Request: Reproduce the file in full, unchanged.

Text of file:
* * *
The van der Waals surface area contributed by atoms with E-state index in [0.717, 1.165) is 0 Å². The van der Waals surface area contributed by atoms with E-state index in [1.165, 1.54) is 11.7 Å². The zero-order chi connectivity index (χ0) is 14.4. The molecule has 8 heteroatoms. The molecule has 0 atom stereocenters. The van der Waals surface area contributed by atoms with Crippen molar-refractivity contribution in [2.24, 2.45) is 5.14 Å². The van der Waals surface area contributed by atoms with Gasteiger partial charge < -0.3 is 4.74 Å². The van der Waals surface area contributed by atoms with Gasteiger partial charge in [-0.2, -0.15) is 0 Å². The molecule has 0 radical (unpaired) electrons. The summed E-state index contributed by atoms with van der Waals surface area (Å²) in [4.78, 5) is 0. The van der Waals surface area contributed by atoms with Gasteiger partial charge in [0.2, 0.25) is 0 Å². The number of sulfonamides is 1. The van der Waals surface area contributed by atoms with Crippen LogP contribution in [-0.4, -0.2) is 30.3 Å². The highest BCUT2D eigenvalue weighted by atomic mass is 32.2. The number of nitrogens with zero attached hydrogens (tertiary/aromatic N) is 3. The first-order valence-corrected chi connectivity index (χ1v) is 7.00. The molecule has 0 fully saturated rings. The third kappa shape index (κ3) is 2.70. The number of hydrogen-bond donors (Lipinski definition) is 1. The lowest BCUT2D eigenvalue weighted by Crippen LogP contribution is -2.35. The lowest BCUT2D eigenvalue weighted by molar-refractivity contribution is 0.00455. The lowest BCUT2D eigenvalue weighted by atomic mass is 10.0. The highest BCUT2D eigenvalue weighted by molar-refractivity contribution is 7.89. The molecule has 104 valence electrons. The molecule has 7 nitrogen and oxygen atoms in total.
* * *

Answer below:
The van der Waals surface area contributed by atoms with E-state index in [0.717, 1.165) is 0 Å². The van der Waals surface area contributed by atoms with E-state index in [1.165, 1.54) is 11.7 Å². The zero-order chi connectivity index (χ0) is 14.4. The molecule has 8 heteroatoms. The molecule has 0 atom stereocenters. The van der Waals surface area contributed by atoms with Crippen molar-refractivity contribution in [2.24, 2.45) is 5.14 Å². The van der Waals surface area contributed by atoms with Gasteiger partial charge < -0.3 is 4.74 Å². The van der Waals surface area contributed by atoms with Gasteiger partial charge in [-0.2, -0.15) is 0 Å². The molecule has 0 radical (unpaired) electrons. The summed E-state index contributed by atoms with van der Waals surface area (Å²) in [4.78, 5) is 0. The van der Waals surface area contributed by atoms with Gasteiger partial charge in [0.2, 0.25) is 0 Å². The number of sulfonamides is 1. The van der Waals surface area contributed by atoms with Crippen LogP contribution in [-0.4, -0.2) is 30.3 Å². The highest BCUT2D eigenvalue weighted by atomic mass is 32.2. The number of nitrogens with zero attached hydrogens (tertiary/aromatic N) is 3. The first-order valence-corrected chi connectivity index (χ1v) is 7.00. The molecule has 0 fully saturated rings. The third kappa shape index (κ3) is 2.70. The number of hydrogen-bond donors (Lipinski definition) is 1. The lowest BCUT2D eigenvalue weighted by Crippen LogP contribution is -2.35. The lowest BCUT2D eigenvalue weighted by molar-refractivity contribution is 0.00455. The lowest BCUT2D eigenvalue weighted by atomic mass is 10.0. The highest BCUT2D eigenvalue weighted by molar-refractivity contribution is 7.89. The molecule has 104 valence electrons. The molecule has 7 nitrogen and oxygen atoms in total.